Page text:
The amazing Duolingo language learning app has been remade as a universal app that now works on Windows 10 and Windows 10 Mobile in addition to earlier Windows Phone versions.
As noted, I don’t normally cover app updates unless it’s a big deal. To do otherwise would be a waste of my time and your time. But this really is a big deal.
As I wrote previously in Better Language Learning Through Technology, I’ve been using Duolingo daily since last September or October to learn Spanish. Since writing that article, I “finished” the Spanish segment in the app, and have moved on to daily honing of skills, which is much needed: learning a language is hard, perhaps impossible, unless you’re really immersed in it regularly. And that would require living in a place in which that language was the norm. Duolingo, I’ve discovered, is the next best thing.
When I first investigated Duolingo and other language learning apps, it was only available on the web, and an Android and iOS. But it was later made available on Windows Phone, too, which is amazing. The strange thing about this app is that it’s a bit different on each platform, and I’m always interested to watch as it’s improved on each. To date, the iOS version is my favorite, though the Android version has some features that are unique to that platform. The Windows Phone version, no surprise, has been the least full-featured. It lacks the optional lessons on idioms and flirting, for example, in Spanish. (Each language has different lessons, of course, so I’m not sure how it might differ in French or elsewhere.)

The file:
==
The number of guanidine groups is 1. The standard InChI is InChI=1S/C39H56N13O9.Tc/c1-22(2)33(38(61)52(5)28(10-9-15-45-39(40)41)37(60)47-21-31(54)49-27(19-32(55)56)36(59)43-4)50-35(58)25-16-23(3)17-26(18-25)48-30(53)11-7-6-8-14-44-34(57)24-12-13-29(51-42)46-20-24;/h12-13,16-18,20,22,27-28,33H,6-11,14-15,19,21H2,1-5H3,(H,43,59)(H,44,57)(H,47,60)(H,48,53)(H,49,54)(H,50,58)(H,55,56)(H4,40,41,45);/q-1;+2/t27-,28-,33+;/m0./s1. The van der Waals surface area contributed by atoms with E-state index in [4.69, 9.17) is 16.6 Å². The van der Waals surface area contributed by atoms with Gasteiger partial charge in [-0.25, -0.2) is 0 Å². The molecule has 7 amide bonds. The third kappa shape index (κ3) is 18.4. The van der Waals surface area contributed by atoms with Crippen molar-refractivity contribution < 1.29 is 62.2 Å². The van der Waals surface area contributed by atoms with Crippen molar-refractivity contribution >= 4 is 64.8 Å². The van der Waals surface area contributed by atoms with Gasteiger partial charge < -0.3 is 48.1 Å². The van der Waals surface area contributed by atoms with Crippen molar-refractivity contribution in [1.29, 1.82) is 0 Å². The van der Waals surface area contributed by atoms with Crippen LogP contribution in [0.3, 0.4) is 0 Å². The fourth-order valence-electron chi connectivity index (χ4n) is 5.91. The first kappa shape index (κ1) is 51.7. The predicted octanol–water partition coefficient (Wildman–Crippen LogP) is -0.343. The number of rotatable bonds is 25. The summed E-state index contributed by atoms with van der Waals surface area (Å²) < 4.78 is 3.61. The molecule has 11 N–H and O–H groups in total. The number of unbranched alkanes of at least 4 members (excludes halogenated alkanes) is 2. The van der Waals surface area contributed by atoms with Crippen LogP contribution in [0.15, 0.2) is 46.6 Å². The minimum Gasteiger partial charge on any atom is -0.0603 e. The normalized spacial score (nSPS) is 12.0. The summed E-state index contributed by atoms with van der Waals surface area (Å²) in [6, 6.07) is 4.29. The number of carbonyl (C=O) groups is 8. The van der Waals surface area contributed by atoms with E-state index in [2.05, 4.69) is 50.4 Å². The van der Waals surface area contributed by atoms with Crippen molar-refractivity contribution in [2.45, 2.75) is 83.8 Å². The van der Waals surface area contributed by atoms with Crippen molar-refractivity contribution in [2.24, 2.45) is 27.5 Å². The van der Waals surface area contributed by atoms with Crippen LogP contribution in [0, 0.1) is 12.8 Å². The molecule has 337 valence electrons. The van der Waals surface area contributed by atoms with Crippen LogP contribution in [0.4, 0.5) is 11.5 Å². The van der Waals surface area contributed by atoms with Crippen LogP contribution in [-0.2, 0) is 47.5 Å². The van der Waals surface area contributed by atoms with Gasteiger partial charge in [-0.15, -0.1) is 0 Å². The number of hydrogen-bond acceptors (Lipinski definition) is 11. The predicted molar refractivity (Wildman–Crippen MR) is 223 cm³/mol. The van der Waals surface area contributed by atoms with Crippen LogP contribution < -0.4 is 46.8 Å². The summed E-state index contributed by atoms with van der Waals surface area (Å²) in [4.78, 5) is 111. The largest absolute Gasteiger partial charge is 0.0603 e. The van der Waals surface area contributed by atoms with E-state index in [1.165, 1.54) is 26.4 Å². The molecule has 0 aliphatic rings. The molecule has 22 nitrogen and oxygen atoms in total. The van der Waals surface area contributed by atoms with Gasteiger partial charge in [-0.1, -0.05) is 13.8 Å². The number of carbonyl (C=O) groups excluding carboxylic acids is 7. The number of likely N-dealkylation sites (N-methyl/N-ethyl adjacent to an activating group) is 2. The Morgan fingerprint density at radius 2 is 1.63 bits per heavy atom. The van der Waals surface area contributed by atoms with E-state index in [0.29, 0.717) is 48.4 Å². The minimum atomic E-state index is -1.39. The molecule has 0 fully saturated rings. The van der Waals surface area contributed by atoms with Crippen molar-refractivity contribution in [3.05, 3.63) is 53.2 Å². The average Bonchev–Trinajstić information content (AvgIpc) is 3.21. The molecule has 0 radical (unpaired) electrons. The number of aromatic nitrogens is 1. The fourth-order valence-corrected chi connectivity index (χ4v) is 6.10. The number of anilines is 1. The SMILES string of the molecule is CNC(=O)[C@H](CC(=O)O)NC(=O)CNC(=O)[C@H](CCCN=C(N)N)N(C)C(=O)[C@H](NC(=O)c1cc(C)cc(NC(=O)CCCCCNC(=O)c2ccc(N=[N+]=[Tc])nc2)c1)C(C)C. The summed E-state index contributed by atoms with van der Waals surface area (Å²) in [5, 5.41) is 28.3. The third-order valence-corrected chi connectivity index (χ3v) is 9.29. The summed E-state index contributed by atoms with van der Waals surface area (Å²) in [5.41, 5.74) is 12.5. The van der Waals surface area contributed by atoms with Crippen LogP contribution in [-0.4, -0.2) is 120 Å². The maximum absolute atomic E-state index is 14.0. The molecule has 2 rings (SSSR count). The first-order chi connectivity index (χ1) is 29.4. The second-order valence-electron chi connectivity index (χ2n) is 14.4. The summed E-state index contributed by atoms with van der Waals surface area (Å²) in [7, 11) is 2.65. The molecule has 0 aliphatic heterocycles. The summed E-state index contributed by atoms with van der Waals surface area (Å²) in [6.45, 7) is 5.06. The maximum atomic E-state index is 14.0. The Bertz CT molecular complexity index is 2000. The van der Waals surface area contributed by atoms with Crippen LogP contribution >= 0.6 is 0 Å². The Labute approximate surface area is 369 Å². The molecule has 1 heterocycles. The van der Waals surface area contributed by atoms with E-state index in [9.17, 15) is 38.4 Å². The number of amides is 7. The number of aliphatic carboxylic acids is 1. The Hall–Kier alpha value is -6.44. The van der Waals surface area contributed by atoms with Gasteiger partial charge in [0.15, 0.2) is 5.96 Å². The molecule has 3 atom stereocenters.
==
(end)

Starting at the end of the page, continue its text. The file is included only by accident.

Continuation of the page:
(Since I know this is so fascinating, ahem, since writing about Duolingo in March, I’ve jumped from level 11 to level 18 and in the midst of a 118-day streak, meaning that I’ve completed at least two lessons—often more—each day for that duration. My actual streak is over 160 days, as I got ripped off by a time change when I traveled to San Francisco back in April But whatever. Point is, I really do use this app.)
Last night, Duolingo updated its app on Windows. It now supports Windows 10 and Windows 10 Mobile in addition to earlier Windows Phone versions. As you can see from this shot, it is indeed the Windows Phone version of the app, and it makes no concession to screen/app size or orientation.
As such, it remains much less full-featured than the Android- and iOS-based versions of the app. It uses the older “heart”-based system where you have to start a lesson over if you get three questions wrong, a system long ago abandoned on the other platforms. But it does less generally, and has none of the community integration features that set the Android version apart in particular.
There are other oddities. You can’t access your profile or the Duolingo “store,” from which you can “purchase” in-game power-ups. (And don’t confuse this with in-game purchases. You never pay Duolingo for anything.) This is true on Windows Phone, too, of course.
That said, it’s still perfectly usable, and I love having a native app option on the computing platform I actually use every day. And it’s free, so complaints about functionality are a bit less problematic. That said, if you do have an Android or iOS device you use regularly, use Duolingo there instead: you’ll learn more, better, and potentially faster. But let’s at least celebrate the fact that this wonderful app is already available on Windows 10. I’m hoping to see this trend continue. And improve.
Tagged with Windows 10 Mobile